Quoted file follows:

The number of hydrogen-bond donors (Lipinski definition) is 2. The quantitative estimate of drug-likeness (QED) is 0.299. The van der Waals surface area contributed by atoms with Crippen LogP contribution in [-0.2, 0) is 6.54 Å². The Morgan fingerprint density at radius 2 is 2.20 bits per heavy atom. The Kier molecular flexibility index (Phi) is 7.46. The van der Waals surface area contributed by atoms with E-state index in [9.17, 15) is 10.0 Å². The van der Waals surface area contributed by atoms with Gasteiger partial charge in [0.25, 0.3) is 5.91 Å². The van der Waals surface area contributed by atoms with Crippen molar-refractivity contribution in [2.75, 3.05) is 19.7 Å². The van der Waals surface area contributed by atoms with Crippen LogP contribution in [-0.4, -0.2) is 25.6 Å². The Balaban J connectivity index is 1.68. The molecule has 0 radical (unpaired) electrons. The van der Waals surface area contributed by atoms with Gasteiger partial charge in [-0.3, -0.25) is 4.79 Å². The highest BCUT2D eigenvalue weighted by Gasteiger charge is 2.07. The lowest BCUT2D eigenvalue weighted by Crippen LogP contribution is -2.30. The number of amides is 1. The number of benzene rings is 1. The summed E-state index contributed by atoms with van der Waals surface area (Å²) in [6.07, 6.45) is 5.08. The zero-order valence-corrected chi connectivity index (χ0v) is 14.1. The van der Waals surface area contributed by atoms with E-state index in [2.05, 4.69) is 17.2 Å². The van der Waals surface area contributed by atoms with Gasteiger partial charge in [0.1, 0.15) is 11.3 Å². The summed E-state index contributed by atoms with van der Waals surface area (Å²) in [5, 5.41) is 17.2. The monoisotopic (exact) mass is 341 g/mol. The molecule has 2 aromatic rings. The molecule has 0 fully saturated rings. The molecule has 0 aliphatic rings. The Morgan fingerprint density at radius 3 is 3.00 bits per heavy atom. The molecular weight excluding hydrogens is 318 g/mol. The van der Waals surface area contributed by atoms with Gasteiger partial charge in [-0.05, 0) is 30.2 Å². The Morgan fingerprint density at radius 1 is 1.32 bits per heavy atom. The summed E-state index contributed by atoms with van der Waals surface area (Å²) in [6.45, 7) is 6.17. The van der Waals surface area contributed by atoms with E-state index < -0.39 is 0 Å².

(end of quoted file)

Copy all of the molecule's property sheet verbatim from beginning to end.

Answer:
The number of hydrogen-bond donors (Lipinski definition) is 2. The quantitative estimate of drug-likeness (QED) is 0.299. The van der Waals surface area contributed by atoms with Crippen LogP contribution in [-0.2, 0) is 6.54 Å². The Morgan fingerprint density at radius 2 is 2.20 bits per heavy atom. The Kier molecular flexibility index (Phi) is 7.46. The van der Waals surface area contributed by atoms with E-state index in [9.17, 15) is 10.0 Å². The van der Waals surface area contributed by atoms with Gasteiger partial charge in [0.25, 0.3) is 5.91 Å². The van der Waals surface area contributed by atoms with Crippen molar-refractivity contribution in [2.75, 3.05) is 19.7 Å². The van der Waals surface area contributed by atoms with Crippen LogP contribution in [-0.4, -0.2) is 25.6 Å². The Balaban J connectivity index is 1.68. The molecule has 0 radical (unpaired) electrons. The van der Waals surface area contributed by atoms with Gasteiger partial charge in [-0.3, -0.25) is 4.79 Å². The highest BCUT2D eigenvalue weighted by Gasteiger charge is 2.07. The lowest BCUT2D eigenvalue weighted by Crippen LogP contribution is -2.30. The number of amides is 1. The number of benzene rings is 1. The summed E-state index contributed by atoms with van der Waals surface area (Å²) in [6.07, 6.45) is 5.08. The zero-order valence-corrected chi connectivity index (χ0v) is 14.1. The van der Waals surface area contributed by atoms with E-state index in [2.05, 4.69) is 17.2 Å². The van der Waals surface area contributed by atoms with Gasteiger partial charge in [0.1, 0.15) is 11.3 Å². The summed E-state index contributed by atoms with van der Waals surface area (Å²) in [5, 5.41) is 17.2. The monoisotopic (exact) mass is 341 g/mol. The molecule has 2 aromatic rings. The molecule has 0 fully saturated rings. The molecule has 0 aliphatic rings. The Morgan fingerprint density at radius 3 is 3.00 bits per heavy atom. The molecular weight excluding hydrogens is 318 g/mol. The van der Waals surface area contributed by atoms with Gasteiger partial charge in [-0.05, 0) is 30.2 Å². The Morgan fingerprint density at radius 1 is 1.32 bits per heavy atom. The summed E-state index contributed by atoms with van der Waals surface area (Å²) in [6.45, 7) is 6.17. The van der Waals surface area contributed by atoms with E-state index < -0.39 is 0 Å².